$3,000

*Per month

Applicants must also be legal U.S. citizens or residents and permanent Utah residents.  

How to Apply for Medicaid in Utah  

To apply for Medicaid, individuals can submit applications to the Department of Workforce Services online, in person or over the phone. To apply online, seniors can visit the MyCase platform. Alternately, they may download a paper application and fax it to (888) 522-9505 or mail it to:  

Department of Workforce Services  
PO Box 143245  
Salt Lake City, UT 84114  

Seniors can also visit their local DWS office and fill out a paper application in person.   

Information You Will Need  

When DWS contacts an applicant, the representative provides a comprehensive list of supporting documents applicants must provide. These may include:  

  • Birth certificate 
  • Social Security number 
  • Proof of income 
  • Proof of assets 
  • Policy numbers for current health insurance coverage 
  • Proof of state residency  

How to Get Help Applying for Medicaid 

There are several resources available to Utah residents to help them navigate the Medicaid application process, including determining eligibility, submitting supporting documents and appealing denied coverage. The following table lists important websites and phone numbers for prospective and current beneficiaries.  

Resource

Contact

Description

(801) 538-6155 (within Salt Lake City)

(800) 662-9651 (outside Salt Lake City)

The Medicaid Customer Service helpline has specialists who answer questions about Medicaid’s application process and benefits. The helpline is available on weekdays from 8 a.m. to 5 p.m. (11 a.m. to 5 p.m. on Thursday). 

(801) 538-6417 (within Salt Lake City)

(877) 291-5583 (outside Salt Lake City)

The Medicaid Member Feedback line answers questions for seniors who receive veterans’ benefits and Medicaid services, as well as those who need to file complaints or concerns regarding their coverage.

Online Only

The American Council on Aging provides up-to-date information on Utah’s Medicaid program, including income and asset guidelines, spousal impoverishment rules and options for applying when over the limits. The council also helps seniors connect with Medicaid planners in their region who can help them access services if they’re ineligible due to excess income and assets.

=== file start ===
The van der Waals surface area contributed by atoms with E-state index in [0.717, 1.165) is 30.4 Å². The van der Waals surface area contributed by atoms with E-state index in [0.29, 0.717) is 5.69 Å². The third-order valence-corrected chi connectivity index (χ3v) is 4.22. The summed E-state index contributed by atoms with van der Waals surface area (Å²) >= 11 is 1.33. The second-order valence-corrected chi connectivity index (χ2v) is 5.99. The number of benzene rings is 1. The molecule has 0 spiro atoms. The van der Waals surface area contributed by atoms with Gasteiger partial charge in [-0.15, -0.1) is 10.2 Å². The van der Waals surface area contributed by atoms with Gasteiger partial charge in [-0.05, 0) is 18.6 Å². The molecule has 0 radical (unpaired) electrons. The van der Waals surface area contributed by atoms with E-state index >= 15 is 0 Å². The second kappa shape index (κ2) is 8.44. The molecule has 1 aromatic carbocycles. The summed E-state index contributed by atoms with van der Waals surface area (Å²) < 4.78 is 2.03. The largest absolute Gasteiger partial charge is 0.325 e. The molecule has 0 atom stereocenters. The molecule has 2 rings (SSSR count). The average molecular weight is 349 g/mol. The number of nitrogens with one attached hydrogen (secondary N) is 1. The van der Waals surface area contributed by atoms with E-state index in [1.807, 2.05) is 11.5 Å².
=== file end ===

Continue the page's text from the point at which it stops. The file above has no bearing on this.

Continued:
Online Only

Medicaid beneficiaries can file appeals for denied claims with the Hearings Unit. This unit provides impartial reviews of denied coverage and may help reverse Medicaid decisions in cases where the program isn’t paying for covered services.

Does Medicare Cover Memory Care in Utah?

The short answer is that no, Medicare does not cover the cost of memory care in Utah. As was mentioned above, this doesn’t apply to Memory Care received in a Nursing Home. Since it is the most common to receive memory care in a “social setting” (such as an assisted living facility), Medicare won’t be a viable financial assistance option for most seniors who need Memory Care. However, Medicare will still cover things like approved medications, doctor visits, medical equipment, etc., just like it would if you lived at home.

For more information about when Medicare can be used to pay for Memory Care in a nursing home, and for Medicare-related resources, see our guide to Nursing Homes in Utah.

Other Financial Assistance Options for Memory Care in Utah

Seniors who are not eligible (due to location, financial situation, or other factors) for other types of financial assistance, do still have some options. See the table below for an overview of some of the most common ways to make Memory Care affordable.

How to Apply

How It Works

Aid and Attendance

Learn more and apply online at va.gov.

Veterans who receive a VA pension may also be eligible for the Aid and Attendance benefit, a monthly cash allowance that veterans receive in addition to their standard pension amount. The benefit is intended for veterans in need of long-term care services and may be used towards paying for Memory Care.

Reverse Mortgages

Learn more about your options and how to apply at ftc.gov

If you own a home, you may be able to use a reverse mortgage to help pay for Memory Care. Reverse mortgages are loans that one can take out against the value of their home, essentially converting some of the home's equity into cash. Reverse mortgage loans do need to be repaid with interest, typically within 12 months of receiving the loan.

Long-Term Care (LTC) Insurance

Learn more about Long-Term Care Insurance and how to apply for a policy at acl.gov.

Seniors who already have long-term care insurance may be able to use it to pay for Memory Care. Most policies cover at least a portion of the cost, but it depends on the specific policy terms. Note that older adults who are already in need of Memory Care will not typically be eligible to sign up for a LTC insurance policy.

Free and Low-Cost Resources for Seniors in Utah